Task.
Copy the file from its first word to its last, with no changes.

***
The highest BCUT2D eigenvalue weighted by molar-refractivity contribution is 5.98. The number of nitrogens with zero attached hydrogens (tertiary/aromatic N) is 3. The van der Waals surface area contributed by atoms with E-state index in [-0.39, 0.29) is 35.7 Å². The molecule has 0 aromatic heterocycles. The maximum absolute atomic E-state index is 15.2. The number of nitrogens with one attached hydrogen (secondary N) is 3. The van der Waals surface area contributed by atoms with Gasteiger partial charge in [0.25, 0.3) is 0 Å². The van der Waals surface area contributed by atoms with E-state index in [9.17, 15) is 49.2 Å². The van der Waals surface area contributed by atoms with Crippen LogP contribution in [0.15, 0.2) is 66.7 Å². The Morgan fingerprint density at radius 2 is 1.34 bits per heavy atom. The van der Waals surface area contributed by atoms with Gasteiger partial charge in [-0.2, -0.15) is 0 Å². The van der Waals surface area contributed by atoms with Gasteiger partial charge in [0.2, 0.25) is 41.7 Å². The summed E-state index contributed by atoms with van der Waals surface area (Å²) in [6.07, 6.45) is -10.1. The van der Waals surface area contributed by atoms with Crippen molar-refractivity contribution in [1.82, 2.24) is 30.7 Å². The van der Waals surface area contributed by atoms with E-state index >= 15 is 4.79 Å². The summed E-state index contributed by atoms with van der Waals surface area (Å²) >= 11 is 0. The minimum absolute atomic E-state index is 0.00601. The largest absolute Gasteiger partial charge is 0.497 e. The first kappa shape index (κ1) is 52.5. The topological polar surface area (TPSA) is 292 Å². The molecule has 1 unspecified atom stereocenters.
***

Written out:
The highest BCUT2D eigenvalue weighted by molar-refractivity contribution is 5.98. The number of nitrogens with zero attached hydrogens (tertiary/aromatic N) is 3. The van der Waals surface area contributed by atoms with E-state index in [-0.39, 0.29) is 35.7 Å². The molecule has 0 aromatic heterocycles. The maximum absolute atomic E-state index is 15.2. The number of nitrogens with one attached hydrogen (secondary N) is 3. The van der Waals surface area contributed by atoms with Gasteiger partial charge in [0.25, 0.3) is 0 Å². The van der Waals surface area contributed by atoms with E-state index in [9.17, 15) is 49.2 Å². The van der Waals surface area contributed by atoms with Crippen LogP contribution in [0.15, 0.2) is 66.7 Å². The Morgan fingerprint density at radius 2 is 1.34 bits per heavy atom. The van der Waals surface area contributed by atoms with Gasteiger partial charge in [-0.2, -0.15) is 0 Å². The van der Waals surface area contributed by atoms with Gasteiger partial charge in [0.2, 0.25) is 41.7 Å². The summed E-state index contributed by atoms with van der Waals surface area (Å²) in [6.07, 6.45) is -10.1. The van der Waals surface area contributed by atoms with Crippen molar-refractivity contribution in [1.82, 2.24) is 30.7 Å². The van der Waals surface area contributed by atoms with E-state index >= 15 is 4.79 Å². The summed E-state index contributed by atoms with van der Waals surface area (Å²) >= 11 is 0. The minimum absolute atomic E-state index is 0.00601. The largest absolute Gasteiger partial charge is 0.497 e. The first kappa shape index (κ1) is 52.5. The topological polar surface area (TPSA) is 292 Å². The molecule has 1 unspecified atom stereocenters.